Here, backed by bound volumes of Lincoln's writings and three blocks from where, 150 years ago this week, he was felled by an assassin's bullet, Needles is on a self-appointed mission: to bring the Great Emancipator to life.

"They call me Lady Lincoln," chuckles the former middle school history teacher who digitally scans every original record she can from Lincoln's administration - from letters he signed to his final paycheck, for $1,981.67 - posting them online for anyone to see without charge.

To Needles, raised in small town Kansas and first in her family to go to college, Lincoln has long been a role model. In a new era of poisoned politics, though, she said we could all use some Lincoln. She laughs, thinking how satisfying it would be if his seated likeness at the Lincoln Memorial could take a few of today's politicians over his knee and give them what-for.

"Lincoln never dies," she said.

Lincoln's life in memory began almost immediately after he was shot on April 14, 1865. The country embarked on a 1,700-mile funeral that stretched from the capital through seven states. Crowds lined the rails, even in the dark, in an outpouring that has never been rivaled. They mourned Lincoln as a proxy for all the young men who'd never be coming home from war.

But that was a long time ago and Lincoln belongs to history now. Or does he?

From Washington to Lincoln's resting place in Springfield, Illinois, the commemoration of his death echoes past grief and a nation's defining struggle.

But it also stirs the voices of Lincoln's many modern-day admirers, people like Needles. A century and a half after Lincoln was killed, people continue to connect with him in almost personal terms, while searching anew for his relevance to the Republic he left behind.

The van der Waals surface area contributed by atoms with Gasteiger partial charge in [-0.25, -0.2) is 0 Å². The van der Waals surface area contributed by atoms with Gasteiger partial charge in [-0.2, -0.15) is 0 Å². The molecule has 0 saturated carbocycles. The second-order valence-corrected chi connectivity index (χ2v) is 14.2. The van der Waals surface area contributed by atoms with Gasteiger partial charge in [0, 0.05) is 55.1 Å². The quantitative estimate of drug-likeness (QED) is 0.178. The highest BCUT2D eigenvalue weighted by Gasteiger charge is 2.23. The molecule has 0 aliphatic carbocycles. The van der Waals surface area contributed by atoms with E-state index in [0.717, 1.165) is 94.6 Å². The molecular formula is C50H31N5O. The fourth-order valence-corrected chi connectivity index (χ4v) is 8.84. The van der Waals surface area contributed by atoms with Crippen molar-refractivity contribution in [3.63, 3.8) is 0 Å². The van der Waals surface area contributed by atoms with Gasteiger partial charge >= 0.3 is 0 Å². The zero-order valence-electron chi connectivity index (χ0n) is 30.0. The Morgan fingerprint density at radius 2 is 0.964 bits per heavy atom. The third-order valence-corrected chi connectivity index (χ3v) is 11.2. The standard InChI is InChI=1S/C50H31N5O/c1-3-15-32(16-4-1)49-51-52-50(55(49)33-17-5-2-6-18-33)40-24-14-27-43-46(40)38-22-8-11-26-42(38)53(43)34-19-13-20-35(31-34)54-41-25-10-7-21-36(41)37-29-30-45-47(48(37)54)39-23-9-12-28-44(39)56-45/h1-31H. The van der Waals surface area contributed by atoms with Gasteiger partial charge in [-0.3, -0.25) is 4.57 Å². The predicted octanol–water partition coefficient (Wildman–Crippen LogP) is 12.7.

"There was a rush towards the President's box when cries were heard - 'Stand back and give him air.' . . . The entire city to-night presents a scene of wild excitement, accompanied by violent expressions of the profoundest sorrow." - Washington, April 14, 1865, The Associated Press

When tourists queued in front of Ford's Theatre on a recent blustery morning, 9-year-old Luke Ring was near the front, blond hair poking out from under the dark blue cap of a Union soldier.

"I like that he was president during the Civil War and he wanted freedom for the slaves," said the boy, here with his parents and three siblings. "I like everything about him. He's just really cool."

The Rings, from Franklin, Tennessee, have arrived by way of Gettysburg, scene for one of the most recalled moments of Lincoln's presidency. But this spring-break history lesson wouldn't be complete without gazing into the theater box, draped in red, white and blue bunting, where John Wilkes Booth drew his pistol.

Lincoln's death, in the backroom of a boarding house across the street, elevated him to martyrdom, said Richard Wightman Fox, author of "Lincoln's Body: A Cultural History." For a century, Americans with a cause attached themselves to that legacy, right up to the Rev. Martin Luther King Jr.'s speech at the Lincoln Memorial.